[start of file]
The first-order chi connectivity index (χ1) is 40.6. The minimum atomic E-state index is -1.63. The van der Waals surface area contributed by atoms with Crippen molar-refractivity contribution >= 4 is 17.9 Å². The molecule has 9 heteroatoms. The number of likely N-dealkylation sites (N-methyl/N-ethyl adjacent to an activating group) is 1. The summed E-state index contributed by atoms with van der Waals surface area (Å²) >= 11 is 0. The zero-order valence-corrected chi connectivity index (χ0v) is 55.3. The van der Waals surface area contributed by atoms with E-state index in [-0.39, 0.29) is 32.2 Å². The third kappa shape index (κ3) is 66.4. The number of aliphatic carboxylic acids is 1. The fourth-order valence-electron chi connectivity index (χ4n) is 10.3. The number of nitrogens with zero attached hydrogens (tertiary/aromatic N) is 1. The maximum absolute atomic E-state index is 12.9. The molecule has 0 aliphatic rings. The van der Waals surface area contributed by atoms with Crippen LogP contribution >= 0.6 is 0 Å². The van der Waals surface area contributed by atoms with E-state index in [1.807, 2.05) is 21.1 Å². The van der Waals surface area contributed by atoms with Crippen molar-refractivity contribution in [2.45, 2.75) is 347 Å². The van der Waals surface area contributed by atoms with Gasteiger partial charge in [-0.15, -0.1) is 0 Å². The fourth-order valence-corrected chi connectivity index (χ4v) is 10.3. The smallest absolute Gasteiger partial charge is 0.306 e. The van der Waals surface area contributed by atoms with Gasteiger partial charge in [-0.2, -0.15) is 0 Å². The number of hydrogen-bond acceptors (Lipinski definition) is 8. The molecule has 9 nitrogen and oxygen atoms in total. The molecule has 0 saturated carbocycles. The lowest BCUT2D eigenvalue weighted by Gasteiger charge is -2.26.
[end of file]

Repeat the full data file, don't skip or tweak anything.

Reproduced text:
The first-order chi connectivity index (χ1) is 40.6. The minimum atomic E-state index is -1.63. The van der Waals surface area contributed by atoms with Crippen molar-refractivity contribution >= 4 is 17.9 Å². The molecule has 9 heteroatoms. The number of likely N-dealkylation sites (N-methyl/N-ethyl adjacent to an activating group) is 1. The summed E-state index contributed by atoms with van der Waals surface area (Å²) >= 11 is 0. The zero-order valence-corrected chi connectivity index (χ0v) is 55.3. The van der Waals surface area contributed by atoms with E-state index in [-0.39, 0.29) is 32.2 Å². The third kappa shape index (κ3) is 66.4. The number of aliphatic carboxylic acids is 1. The fourth-order valence-electron chi connectivity index (χ4n) is 10.3. The number of nitrogens with zero attached hydrogens (tertiary/aromatic N) is 1. The maximum absolute atomic E-state index is 12.9. The molecule has 0 aliphatic rings. The van der Waals surface area contributed by atoms with Crippen LogP contribution >= 0.6 is 0 Å². The van der Waals surface area contributed by atoms with E-state index in [1.807, 2.05) is 21.1 Å². The van der Waals surface area contributed by atoms with Crippen molar-refractivity contribution in [2.45, 2.75) is 347 Å². The van der Waals surface area contributed by atoms with Gasteiger partial charge in [-0.15, -0.1) is 0 Å². The fourth-order valence-corrected chi connectivity index (χ4v) is 10.3. The smallest absolute Gasteiger partial charge is 0.306 e. The van der Waals surface area contributed by atoms with Gasteiger partial charge in [-0.2, -0.15) is 0 Å². The number of hydrogen-bond acceptors (Lipinski definition) is 8. The molecule has 9 nitrogen and oxygen atoms in total. The molecule has 0 saturated carbocycles. The lowest BCUT2D eigenvalue weighted by Gasteiger charge is -2.26.